New compilers are encouraged to carefully consider their count circle coordinates, because count data become more valuable the longer a count is run. While it may not be possible to cover an entire count circle in the early years of a new count, the chosen count circle should reflect the hope that more participants will join the count as it becomes established, thereby helping to cover more of the count circle area. Changing a count circle’s coordinates after the count’s inception to include more desirable counting areas lessens the value of the data collected and therefore does not serve the first goal of the Count Program.
Once your count is pre-registered, we will be able to post your count location and date to the NABA website and possibly publicize your count through targeted emails. All new counts must have a minimum of FOUR (4) observers and SIX (6) party-hours. You should begin a count only when you have the reasonable expectation that you will be able to field a minimum of four observers each year. With advance knowledge of new counts, NABA may be able notify possible participants whose numbers can increase the overall success of new counts.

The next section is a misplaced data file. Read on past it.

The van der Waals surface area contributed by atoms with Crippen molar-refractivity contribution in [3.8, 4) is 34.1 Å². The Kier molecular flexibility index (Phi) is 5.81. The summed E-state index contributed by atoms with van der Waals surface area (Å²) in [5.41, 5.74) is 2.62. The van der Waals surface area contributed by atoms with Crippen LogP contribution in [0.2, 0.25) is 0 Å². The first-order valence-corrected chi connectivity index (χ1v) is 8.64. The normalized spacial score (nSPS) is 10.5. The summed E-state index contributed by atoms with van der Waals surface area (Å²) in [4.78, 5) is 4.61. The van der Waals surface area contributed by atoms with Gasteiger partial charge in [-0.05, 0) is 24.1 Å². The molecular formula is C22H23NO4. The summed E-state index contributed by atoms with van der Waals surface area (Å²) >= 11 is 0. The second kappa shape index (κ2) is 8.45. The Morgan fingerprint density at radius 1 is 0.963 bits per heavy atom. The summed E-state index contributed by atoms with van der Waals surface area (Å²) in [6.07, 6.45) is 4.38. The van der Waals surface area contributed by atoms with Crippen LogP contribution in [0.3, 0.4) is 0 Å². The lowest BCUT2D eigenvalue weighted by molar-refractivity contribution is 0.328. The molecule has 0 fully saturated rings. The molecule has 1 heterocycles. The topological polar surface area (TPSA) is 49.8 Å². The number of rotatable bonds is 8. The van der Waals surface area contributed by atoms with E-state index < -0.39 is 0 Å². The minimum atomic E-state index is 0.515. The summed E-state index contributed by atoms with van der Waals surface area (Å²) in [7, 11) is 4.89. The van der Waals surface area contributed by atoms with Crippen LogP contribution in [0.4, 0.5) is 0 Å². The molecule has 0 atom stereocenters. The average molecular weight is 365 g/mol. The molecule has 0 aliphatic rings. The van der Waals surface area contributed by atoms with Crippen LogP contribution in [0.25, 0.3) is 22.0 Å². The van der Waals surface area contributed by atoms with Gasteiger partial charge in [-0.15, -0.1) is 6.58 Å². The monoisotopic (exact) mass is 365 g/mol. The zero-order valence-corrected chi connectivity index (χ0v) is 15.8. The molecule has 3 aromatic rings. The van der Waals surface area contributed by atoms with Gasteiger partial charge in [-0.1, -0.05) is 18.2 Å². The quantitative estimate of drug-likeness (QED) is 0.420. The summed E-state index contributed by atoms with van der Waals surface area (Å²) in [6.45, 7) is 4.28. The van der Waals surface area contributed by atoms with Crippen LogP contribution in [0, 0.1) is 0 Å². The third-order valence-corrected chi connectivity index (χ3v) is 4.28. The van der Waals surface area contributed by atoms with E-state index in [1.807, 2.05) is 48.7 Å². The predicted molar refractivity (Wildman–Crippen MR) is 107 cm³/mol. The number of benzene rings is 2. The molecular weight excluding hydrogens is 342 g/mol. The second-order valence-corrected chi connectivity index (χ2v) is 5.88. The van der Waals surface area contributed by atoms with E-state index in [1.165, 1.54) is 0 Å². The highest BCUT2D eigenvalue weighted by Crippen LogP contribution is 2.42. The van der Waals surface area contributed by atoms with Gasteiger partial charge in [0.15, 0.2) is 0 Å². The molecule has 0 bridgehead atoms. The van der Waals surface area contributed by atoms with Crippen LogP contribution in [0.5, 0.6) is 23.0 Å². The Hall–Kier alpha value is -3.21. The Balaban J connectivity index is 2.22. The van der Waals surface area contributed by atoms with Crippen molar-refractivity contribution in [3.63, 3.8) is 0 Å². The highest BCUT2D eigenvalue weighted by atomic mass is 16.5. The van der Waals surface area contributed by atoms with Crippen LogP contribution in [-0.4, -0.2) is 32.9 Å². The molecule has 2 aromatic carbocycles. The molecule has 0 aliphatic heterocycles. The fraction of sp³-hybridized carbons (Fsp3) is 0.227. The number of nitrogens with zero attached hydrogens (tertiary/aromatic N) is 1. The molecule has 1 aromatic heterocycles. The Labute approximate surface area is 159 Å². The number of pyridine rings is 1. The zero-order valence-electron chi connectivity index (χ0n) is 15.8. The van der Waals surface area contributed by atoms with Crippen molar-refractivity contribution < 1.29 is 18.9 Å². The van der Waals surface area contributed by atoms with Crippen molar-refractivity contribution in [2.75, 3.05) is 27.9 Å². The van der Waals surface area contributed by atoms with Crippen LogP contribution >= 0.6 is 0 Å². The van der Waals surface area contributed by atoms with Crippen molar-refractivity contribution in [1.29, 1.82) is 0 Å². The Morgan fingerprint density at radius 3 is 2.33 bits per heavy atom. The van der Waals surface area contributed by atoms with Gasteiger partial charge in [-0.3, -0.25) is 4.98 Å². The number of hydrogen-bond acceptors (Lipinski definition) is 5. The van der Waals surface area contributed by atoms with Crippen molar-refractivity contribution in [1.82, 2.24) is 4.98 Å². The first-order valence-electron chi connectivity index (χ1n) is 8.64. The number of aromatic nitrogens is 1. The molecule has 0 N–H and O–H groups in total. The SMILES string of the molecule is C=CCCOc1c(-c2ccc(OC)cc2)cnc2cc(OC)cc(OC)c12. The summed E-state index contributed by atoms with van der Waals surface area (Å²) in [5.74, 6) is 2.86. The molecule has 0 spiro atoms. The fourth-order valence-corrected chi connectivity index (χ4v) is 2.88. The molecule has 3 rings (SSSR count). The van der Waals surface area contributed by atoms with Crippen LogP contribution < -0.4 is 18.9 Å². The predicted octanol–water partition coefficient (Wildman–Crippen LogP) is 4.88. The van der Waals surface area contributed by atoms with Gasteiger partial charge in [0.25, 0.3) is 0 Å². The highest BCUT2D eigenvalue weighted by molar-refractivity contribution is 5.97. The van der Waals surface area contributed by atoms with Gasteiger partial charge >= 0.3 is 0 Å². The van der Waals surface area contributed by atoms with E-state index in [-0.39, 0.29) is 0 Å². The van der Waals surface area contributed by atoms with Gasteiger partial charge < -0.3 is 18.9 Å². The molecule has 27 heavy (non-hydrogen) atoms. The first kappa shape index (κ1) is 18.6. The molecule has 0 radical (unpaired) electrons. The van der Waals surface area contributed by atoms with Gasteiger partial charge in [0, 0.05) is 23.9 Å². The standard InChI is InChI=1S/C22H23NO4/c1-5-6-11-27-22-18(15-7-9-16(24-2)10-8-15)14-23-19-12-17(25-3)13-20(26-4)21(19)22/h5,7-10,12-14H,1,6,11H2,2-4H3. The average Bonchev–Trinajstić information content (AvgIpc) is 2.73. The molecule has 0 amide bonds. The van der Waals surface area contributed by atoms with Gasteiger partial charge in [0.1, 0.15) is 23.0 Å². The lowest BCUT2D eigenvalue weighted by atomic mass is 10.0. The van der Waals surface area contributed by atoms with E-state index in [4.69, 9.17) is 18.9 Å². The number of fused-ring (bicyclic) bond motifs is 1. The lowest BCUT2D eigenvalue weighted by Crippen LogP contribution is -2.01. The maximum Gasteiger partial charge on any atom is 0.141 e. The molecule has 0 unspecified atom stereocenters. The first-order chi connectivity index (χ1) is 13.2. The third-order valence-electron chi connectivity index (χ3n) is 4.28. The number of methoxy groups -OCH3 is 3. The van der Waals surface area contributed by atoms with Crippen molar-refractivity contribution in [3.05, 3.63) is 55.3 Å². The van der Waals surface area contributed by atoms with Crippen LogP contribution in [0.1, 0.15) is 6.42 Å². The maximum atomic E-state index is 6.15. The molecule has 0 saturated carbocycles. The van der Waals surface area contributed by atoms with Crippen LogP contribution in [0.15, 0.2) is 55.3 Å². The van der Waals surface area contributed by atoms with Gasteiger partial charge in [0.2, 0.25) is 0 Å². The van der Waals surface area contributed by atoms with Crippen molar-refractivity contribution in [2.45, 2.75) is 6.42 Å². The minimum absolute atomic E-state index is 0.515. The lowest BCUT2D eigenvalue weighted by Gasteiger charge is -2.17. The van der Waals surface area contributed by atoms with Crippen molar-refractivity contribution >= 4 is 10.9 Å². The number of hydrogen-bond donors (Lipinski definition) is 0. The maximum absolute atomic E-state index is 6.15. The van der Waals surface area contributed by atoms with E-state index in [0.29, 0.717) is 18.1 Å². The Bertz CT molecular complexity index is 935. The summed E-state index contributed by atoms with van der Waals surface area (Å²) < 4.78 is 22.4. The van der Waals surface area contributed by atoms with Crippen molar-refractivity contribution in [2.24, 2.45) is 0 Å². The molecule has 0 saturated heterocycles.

We request that you pre-register a new count at least 30 days prior to your proposed count. Without this lead time, NABA will probably not be able to announce the new count, but we would still appreciate an email notification so that we can check the count circle coordinates prior to the actual count date.
Citizen Science in Action